Beach Cusps and Burrowing Activity of Crabs on a Fine-Grained Sandy Beach, Southeastern Nigeria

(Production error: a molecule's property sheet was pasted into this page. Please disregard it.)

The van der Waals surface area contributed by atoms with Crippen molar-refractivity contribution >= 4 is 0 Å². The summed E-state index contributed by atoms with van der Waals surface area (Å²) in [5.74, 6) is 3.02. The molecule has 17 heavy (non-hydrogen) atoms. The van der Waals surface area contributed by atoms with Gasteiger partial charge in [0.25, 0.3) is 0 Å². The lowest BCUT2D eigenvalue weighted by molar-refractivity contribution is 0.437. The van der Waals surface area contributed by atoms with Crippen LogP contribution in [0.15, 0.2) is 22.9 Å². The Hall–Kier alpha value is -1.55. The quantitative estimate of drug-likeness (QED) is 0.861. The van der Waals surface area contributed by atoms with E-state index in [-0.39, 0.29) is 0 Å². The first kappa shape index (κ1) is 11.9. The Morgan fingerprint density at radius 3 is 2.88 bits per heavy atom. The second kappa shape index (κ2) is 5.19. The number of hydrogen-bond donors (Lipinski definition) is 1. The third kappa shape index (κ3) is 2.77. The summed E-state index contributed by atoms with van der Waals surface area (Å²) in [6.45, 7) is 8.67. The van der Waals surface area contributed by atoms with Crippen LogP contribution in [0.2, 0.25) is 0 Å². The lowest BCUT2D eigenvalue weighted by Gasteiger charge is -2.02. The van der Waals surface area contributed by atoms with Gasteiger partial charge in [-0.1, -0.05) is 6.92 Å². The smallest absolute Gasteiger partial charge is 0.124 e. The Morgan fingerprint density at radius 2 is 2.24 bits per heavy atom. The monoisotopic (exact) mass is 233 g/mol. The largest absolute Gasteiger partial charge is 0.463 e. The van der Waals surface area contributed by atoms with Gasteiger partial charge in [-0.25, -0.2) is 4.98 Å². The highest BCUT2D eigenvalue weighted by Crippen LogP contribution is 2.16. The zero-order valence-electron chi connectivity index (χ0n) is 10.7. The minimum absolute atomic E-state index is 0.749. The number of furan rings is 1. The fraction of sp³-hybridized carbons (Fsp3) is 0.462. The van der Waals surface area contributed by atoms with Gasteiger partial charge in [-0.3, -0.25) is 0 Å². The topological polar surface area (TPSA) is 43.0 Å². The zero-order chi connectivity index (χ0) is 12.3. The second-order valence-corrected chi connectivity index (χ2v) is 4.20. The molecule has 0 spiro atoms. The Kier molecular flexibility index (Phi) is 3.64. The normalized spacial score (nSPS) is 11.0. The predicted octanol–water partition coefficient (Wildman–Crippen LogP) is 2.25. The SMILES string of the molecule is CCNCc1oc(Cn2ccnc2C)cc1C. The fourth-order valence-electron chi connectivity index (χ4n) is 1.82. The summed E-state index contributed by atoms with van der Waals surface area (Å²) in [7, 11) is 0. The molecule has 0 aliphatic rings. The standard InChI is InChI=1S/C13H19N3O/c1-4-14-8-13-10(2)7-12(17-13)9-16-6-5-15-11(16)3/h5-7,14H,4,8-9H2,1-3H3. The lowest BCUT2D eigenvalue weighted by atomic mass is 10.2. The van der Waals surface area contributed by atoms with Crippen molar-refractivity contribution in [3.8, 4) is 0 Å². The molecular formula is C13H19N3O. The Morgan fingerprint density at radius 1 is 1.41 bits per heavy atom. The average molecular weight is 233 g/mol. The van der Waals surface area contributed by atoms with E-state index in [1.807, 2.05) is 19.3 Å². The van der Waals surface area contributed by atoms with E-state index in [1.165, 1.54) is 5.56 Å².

The significance of morphological features have usually been under-emphasized in ecological studies of sandy beaches. One consequence of the latter is the widely-held view that organisms inhabiting beach ecosystems depict an unpredictable longshore distribution pattern. The above is refuted in this present study of burrow density of crab species (Ocypoda africana and Ocypoda cursor) encountered on cusps along a fine-grained, mesotidal, sandy beach fringing the southeastern coast of Nigeria. Generally, higher burrow densities were observed on transects along cusp horns compared with those of the adjacent bays. In contrast with the cusped foreshore segments, burrow densities on adjacent non-cusped segments were devoid of any predictable pattern. Averages of the mean values of burrow diameter and depth were relatively higher on cusp horn compared with cusp bay. Elevated values of depth-diameter ratio were also evident on the former. The lower burrow depth on bay is related to the moisture needs of the organisms and is a function of the water table. Cusp topography dictates that the latter would be closer to the surface on bays than on horns. The above results elucidate the essence for in-depth evaluation of morphologic characteristics in the course of ecologic studies of beaches.